When Things Get Hard: Forgiveness in Family and Marriage

“The gospel of Jesus Christ challenges us to change…Repenting means giving up all of our practices—personal, family, ethnic, and national—that are contrary to the commandments of God. The purpose of the gospel is to transform common creatures into celestial citizens, and that requires change.”

~Elder Dallin H. Oaks

            Before I was married, and early in my marriage, I was studying divorce rates and causes of divorce. One of the main causes was money. My husband and I were poor, but still happy with each other. I would (naively) think that it was so silly that people would divorce over money issues. Why can’t they just work it out?

Today, I am not going to talk too much about divorce, but rather the importance of repentance and forgiveness in marriage and family life. However, my first example does have a point!

A couple of years into our marriage my husband and I were both still in school, working, and had a little daughter. Money was very tight to say the least. We had a series of very unfortunate events occur, that we could have never accounted or budgeted for, that completely depleted our savings. We were also waiting for some money that we had planned on having, that ended up not coming. We were not only living paycheck to paycheck, but it was Christmastime and we were not sure if we could pay some of our bills. The stress of this situation caused us both to be very overwhelmed. After several weeks of trying to find solutions, we started fighting. It was small at first, but eventually we were arguing over petty things and blaming each other when things went wrong. One day, it got to the point where we had to decide that this was enough. Fighting all the time and about money wasn’t helping our situation, and in fact it was making it much worse. Unfortunately though, the damage from our fighting had already been done and we had to begin the process of repentance and forgiveness to work through our hurt feelings.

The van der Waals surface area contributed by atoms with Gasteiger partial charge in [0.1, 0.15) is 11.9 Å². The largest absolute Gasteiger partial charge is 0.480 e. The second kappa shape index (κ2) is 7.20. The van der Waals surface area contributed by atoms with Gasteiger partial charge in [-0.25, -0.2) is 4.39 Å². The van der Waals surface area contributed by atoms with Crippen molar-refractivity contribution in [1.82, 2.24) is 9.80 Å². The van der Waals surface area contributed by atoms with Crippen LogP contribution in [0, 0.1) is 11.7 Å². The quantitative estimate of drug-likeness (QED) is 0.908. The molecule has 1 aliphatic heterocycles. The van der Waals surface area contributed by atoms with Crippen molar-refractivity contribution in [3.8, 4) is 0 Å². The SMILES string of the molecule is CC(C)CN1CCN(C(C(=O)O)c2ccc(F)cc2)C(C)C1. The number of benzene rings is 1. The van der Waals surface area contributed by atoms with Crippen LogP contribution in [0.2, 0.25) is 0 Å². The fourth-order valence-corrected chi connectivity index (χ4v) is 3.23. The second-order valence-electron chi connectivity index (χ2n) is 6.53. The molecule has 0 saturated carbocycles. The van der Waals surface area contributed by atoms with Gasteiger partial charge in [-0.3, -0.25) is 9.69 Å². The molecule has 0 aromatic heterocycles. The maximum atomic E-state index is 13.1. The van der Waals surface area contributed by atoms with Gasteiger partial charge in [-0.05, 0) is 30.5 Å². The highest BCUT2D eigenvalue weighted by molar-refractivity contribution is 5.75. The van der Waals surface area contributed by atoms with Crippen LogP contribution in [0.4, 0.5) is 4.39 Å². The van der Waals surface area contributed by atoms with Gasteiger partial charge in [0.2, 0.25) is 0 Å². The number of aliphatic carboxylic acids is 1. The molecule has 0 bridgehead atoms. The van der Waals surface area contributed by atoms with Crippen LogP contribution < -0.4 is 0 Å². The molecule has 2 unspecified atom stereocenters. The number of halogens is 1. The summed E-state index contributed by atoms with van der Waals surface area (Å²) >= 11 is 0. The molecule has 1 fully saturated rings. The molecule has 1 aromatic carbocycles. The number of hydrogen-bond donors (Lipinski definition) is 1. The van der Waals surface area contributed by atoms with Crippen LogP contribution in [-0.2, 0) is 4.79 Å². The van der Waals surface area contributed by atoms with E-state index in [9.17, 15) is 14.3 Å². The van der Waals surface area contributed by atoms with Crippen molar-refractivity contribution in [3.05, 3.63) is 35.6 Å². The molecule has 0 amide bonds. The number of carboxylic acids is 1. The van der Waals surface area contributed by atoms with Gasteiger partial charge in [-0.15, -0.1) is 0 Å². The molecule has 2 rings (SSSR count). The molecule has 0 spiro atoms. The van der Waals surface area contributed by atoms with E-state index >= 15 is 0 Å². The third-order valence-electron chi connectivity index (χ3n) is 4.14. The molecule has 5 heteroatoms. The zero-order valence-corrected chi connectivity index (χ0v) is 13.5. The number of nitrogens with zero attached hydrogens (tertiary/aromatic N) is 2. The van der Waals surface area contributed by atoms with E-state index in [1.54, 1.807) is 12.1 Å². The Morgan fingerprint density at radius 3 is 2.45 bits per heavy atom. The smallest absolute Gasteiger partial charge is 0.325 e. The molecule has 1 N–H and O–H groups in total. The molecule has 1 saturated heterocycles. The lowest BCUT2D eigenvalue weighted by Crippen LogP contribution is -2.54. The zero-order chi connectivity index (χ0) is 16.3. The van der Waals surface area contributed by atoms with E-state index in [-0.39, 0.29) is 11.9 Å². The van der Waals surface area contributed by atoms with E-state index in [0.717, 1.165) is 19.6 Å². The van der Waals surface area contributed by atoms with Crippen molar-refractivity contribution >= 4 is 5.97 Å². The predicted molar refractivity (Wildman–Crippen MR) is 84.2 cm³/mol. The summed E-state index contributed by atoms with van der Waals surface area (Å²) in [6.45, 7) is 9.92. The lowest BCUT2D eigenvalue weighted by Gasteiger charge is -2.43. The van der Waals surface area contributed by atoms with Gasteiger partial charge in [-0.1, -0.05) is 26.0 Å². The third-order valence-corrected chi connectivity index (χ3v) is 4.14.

In Chapter 20 of the book Successful Marriages and Families, authors Elaine Walton and Hilary M. Hendricks teach that, “Repentance and forgiveness are two sides of the same coin and are frequently addressed together. For example, apologies facilitate forgiveness, and forgiveness motivates repentance” (p. 200). I love this because it is so true! An ideal situation is when both people feel mutual sorrow for what they have done or said and apologize to one another. Sadly, many times it is not the case. However, repentance and forgiveness will not only strengthen an individual, but a family as a whole.

I want to talk about apologies. Walton and Hendricks teach that “apologies are essential for reconciliation” (p. 204). But apologies can be hard! It is hard to apologize. It is also hard when you think someone should apologize to you but doesn’t. While the idea of saying “I’m sorry” sounds so simple, it is often a difficult step that people struggle to take. So, I am going to outline some steps that Walton and Hendricks teach that constitute a successful apology.